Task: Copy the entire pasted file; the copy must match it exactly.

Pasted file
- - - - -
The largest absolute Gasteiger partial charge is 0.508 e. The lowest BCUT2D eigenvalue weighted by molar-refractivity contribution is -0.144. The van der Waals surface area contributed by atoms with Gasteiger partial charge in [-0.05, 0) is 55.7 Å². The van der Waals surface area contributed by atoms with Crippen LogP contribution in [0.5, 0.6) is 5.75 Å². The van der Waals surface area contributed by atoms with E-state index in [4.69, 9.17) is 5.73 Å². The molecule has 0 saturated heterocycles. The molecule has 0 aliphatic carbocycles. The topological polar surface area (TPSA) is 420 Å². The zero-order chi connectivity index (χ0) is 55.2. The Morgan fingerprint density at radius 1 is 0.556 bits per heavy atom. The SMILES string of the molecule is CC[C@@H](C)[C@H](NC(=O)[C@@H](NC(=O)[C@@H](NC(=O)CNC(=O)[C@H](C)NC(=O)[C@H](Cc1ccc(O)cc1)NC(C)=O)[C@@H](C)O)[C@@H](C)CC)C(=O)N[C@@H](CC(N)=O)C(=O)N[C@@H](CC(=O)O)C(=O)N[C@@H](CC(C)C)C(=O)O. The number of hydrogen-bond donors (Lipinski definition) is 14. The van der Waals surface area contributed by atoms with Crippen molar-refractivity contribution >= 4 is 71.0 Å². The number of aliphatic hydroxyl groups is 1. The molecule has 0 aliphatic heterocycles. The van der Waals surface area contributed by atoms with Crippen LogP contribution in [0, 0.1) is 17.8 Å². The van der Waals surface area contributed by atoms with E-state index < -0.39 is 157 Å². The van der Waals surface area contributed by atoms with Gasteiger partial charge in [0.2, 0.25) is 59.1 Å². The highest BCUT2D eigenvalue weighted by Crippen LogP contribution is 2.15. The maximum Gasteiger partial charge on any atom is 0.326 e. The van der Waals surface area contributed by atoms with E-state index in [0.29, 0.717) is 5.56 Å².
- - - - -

The largest absolute Gasteiger partial charge is 0.508 e. The lowest BCUT2D eigenvalue weighted by molar-refractivity contribution is -0.144. The van der Waals surface area contributed by atoms with Gasteiger partial charge in [-0.05, 0) is 55.7 Å². The van der Waals surface area contributed by atoms with Crippen LogP contribution in [0.5, 0.6) is 5.75 Å². The van der Waals surface area contributed by atoms with E-state index in [4.69, 9.17) is 5.73 Å². The molecule has 0 saturated heterocycles. The molecule has 0 aliphatic carbocycles. The topological polar surface area (TPSA) is 420 Å². The zero-order chi connectivity index (χ0) is 55.2. The Morgan fingerprint density at radius 1 is 0.556 bits per heavy atom. The SMILES string of the molecule is CC[C@@H](C)[C@H](NC(=O)[C@@H](NC(=O)[C@@H](NC(=O)CNC(=O)[C@H](C)NC(=O)[C@H](Cc1ccc(O)cc1)NC(C)=O)[C@@H](C)O)[C@@H](C)CC)C(=O)N[C@@H](CC(N)=O)C(=O)N[C@@H](CC(=O)O)C(=O)N[C@@H](CC(C)C)C(=O)O. The number of hydrogen-bond donors (Lipinski definition) is 14. The van der Waals surface area contributed by atoms with Crippen molar-refractivity contribution >= 4 is 71.0 Å². The number of aliphatic hydroxyl groups is 1. The molecule has 0 aliphatic heterocycles. The van der Waals surface area contributed by atoms with Crippen LogP contribution in [0, 0.1) is 17.8 Å². The van der Waals surface area contributed by atoms with E-state index < -0.39 is 157 Å². The van der Waals surface area contributed by atoms with Gasteiger partial charge in [0.2, 0.25) is 59.1 Å². The highest BCUT2D eigenvalue weighted by Crippen LogP contribution is 2.15. The maximum Gasteiger partial charge on any atom is 0.326 e. The van der Waals surface area contributed by atoms with E-state index in [0.29, 0.717) is 5.56 Å².